On my birthday, instead of getting diamonds, pearls, or even something useful like shower gel, I received a box of firewood. I was confused. I wondered, Is there a diamond wrapped in the box of firewood? Believe it or not, it was one of the more thoughtful gifts I have received from my husband. As I grow older or just grow, I want fewer things. The material becomes immaterial as I focus on creating moments that matter instead of curating a collection of stuff. Often, when reflecting on the busyness of the day, I realize how little time I spent with God. I figured if I could live more simply, I could live more saintly. So, I told my husband I want to live like people do on a farm. I guess the firewood was a more practical way for him to acknowledge this than giving me a tractor.
I don’t mean to disparage my lifestyle either. But sometimes conveniences designed to make life easier feel cumbersome. For one, buying in bulk is heavy. I need a farmhand just to load my car. And while I am grateful for medical care, my children have had more X-rays, CAT scans, and seen more specialists than seems plausible for healthy boys. On the farm, doctors would make house calls, eliminating tedious waits in an icy room with magazines about complicated crafts, intricate recipes, and impractical fashions. On a farm, folks only saw someone when they were dead, dying, or bleeding to death.
After listening to my conversations about farm living, my son told me he couldn’t do chores on the farm with a separated growth plate in his shoulder. I explained he could use his other arm, and like Gloria Gaynor, he would survive. I, on the other hand, would be like Eva Gabor on the ’70s sitcom Green Acres, if I actually had to live on a farm. It’s the concept of living simply that appeals to me. I have this notion that if I could pare down the complications of life, it would be easier to fixate on my goal for eternal life.
Here’s my list of ways to live more simply that don’t require overalls:
- Shop locally. While there are Amazon.com, mega-malls, and credit card points, there are also small businesses that are more interested in conversation than commission. One of the best things about shopping locally is that they carefully wrap your purchase in crisp white tissue paper and put it in a paper bag. I love that. It feels special like you just sold the farm to make that purchase.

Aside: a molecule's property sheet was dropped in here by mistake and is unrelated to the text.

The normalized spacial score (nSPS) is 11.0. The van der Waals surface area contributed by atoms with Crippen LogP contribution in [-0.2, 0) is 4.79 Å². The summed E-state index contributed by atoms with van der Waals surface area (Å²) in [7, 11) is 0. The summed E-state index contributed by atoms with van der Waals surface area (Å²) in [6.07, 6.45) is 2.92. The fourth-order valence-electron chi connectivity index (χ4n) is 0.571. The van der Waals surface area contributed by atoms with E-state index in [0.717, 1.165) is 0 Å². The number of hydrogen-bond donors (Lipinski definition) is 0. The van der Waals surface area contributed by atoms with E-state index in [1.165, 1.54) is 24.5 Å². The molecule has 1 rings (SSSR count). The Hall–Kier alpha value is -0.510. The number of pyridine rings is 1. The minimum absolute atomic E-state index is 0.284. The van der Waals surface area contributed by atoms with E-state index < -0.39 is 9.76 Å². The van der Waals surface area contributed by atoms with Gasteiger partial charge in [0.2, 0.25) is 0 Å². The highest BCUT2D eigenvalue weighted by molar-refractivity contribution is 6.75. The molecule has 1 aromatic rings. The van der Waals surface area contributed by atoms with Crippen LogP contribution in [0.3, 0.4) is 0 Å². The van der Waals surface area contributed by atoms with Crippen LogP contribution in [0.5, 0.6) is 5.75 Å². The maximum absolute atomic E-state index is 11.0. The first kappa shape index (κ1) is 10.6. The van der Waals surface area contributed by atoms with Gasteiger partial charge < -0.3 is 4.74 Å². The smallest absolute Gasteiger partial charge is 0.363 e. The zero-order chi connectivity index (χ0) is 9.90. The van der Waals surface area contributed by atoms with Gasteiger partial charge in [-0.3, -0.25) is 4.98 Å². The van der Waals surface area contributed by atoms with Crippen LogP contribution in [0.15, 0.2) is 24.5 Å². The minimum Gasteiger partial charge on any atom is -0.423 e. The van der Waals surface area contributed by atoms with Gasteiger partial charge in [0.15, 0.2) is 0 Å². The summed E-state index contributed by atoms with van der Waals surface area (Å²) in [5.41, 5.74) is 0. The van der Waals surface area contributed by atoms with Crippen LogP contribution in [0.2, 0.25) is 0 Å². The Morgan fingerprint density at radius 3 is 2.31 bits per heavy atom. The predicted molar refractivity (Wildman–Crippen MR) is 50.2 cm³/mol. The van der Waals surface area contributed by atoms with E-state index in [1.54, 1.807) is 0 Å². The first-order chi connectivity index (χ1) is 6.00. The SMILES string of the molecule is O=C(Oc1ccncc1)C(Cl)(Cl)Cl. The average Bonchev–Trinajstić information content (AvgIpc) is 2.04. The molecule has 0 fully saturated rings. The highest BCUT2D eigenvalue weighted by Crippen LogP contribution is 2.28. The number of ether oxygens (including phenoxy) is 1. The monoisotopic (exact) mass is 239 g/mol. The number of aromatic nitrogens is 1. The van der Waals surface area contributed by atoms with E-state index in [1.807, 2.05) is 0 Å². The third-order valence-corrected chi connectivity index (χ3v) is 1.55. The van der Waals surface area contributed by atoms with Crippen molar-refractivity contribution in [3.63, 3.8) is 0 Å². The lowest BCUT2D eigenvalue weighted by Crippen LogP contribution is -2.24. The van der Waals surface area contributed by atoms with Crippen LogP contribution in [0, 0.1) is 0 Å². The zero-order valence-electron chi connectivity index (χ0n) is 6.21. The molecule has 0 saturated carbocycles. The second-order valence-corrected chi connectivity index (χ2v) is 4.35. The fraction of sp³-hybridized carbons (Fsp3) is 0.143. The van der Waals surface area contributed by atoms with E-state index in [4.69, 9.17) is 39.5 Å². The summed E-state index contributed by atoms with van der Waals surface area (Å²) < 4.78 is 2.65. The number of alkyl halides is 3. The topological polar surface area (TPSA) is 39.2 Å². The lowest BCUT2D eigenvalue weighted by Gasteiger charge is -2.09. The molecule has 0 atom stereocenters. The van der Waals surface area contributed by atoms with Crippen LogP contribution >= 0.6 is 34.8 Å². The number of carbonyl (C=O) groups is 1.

- Buy what I need. The truth is we don’t need much. We need friendship, family, and fellowship. We need love and mercy. We need God and goodness. We need conversation and conversions. Other than that, we just need a toothbrush, a little food, and some good wine.
- Use what I buy. Waste is maddening. It feels gross, indulgent, and disrespectful. I am trying to be more conscientious by buying food grown on real farms—and only enough. One night, I bought one chocolate-covered strawberry for each of us. It was perfect and felt decadent to have just enough, instead of always having more.
- Offer thanks. There is so much to be thankful for and you don’t have to wait until Thanksgiving to acknowledge life’s blessings. If you don’t think you are blessed, go outside. Feel the sunshine on your face, or the rain. Feel the breath you inhale. Feel the gentleness of the wind. Feel alive with possibility. Feel the fullness that is gratitude.
- Light a fire. You don’t necessarily need firewood to do this. You just need a spark—something that gets you excited, people who make you feel warm, passions that make you feel purposeful. Birthdays are finite. It is important to live like it matters, so the people in your life know they matter.
In the end, whether you choose city life or green acres isn’t important. It’s the time you spend enjoying moments such as sitting by the fire with someone you love that matter. Those moments are the best gifts you can give and the best gifts you can get.
Hi all~ I wrote this post 100 years ago but since today is my 100th birthday I figured I would post it again. (I have decided to lie up about my age because then people are more impressed with how I look. Gee, she looks really good for 100. No one ever says that when you tell them you are 48.) Regardless of appearances or what number birthday this is, all I feel right now is gratitude. I am here. What a blessing that is despite whatever circumstances you find yourself in. On behalf of my centennial, it would make me happy if you did something today to celebrate the gift of your life. ~love, the birthday girl